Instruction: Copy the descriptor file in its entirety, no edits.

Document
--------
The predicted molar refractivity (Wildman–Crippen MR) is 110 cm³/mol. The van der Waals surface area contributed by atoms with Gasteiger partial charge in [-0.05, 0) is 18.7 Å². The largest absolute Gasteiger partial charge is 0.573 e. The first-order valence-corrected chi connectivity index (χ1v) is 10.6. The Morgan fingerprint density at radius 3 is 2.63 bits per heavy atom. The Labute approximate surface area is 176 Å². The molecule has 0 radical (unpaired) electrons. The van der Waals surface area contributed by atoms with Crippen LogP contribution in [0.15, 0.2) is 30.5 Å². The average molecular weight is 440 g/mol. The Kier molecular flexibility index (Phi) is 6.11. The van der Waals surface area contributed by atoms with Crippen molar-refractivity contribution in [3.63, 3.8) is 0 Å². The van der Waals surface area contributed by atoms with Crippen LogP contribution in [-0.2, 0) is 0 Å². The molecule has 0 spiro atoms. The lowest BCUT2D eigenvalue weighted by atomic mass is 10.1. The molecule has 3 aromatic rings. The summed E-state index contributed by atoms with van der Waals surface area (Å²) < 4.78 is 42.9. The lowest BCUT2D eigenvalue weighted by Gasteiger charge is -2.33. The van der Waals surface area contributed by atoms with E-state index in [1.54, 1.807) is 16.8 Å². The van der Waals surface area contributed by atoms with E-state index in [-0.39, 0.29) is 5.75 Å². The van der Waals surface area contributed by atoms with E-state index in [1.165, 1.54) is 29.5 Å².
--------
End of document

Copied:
The predicted molar refractivity (Wildman–Crippen MR) is 110 cm³/mol. The van der Waals surface area contributed by atoms with Gasteiger partial charge in [-0.05, 0) is 18.7 Å². The largest absolute Gasteiger partial charge is 0.573 e. The first-order valence-corrected chi connectivity index (χ1v) is 10.6. The Morgan fingerprint density at radius 3 is 2.63 bits per heavy atom. The Labute approximate surface area is 176 Å². The molecule has 0 radical (unpaired) electrons. The van der Waals surface area contributed by atoms with Crippen LogP contribution in [0.15, 0.2) is 30.5 Å². The average molecular weight is 440 g/mol. The Kier molecular flexibility index (Phi) is 6.11. The van der Waals surface area contributed by atoms with Crippen molar-refractivity contribution in [3.63, 3.8) is 0 Å². The van der Waals surface area contributed by atoms with Crippen LogP contribution in [-0.2, 0) is 0 Å². The molecule has 0 spiro atoms. The lowest BCUT2D eigenvalue weighted by atomic mass is 10.1. The molecule has 3 aromatic rings. The summed E-state index contributed by atoms with van der Waals surface area (Å²) < 4.78 is 42.9. The lowest BCUT2D eigenvalue weighted by Gasteiger charge is -2.33. The van der Waals surface area contributed by atoms with E-state index in [1.54, 1.807) is 16.8 Å². The van der Waals surface area contributed by atoms with E-state index in [-0.39, 0.29) is 5.75 Å². The van der Waals surface area contributed by atoms with E-state index in [1.165, 1.54) is 29.5 Å².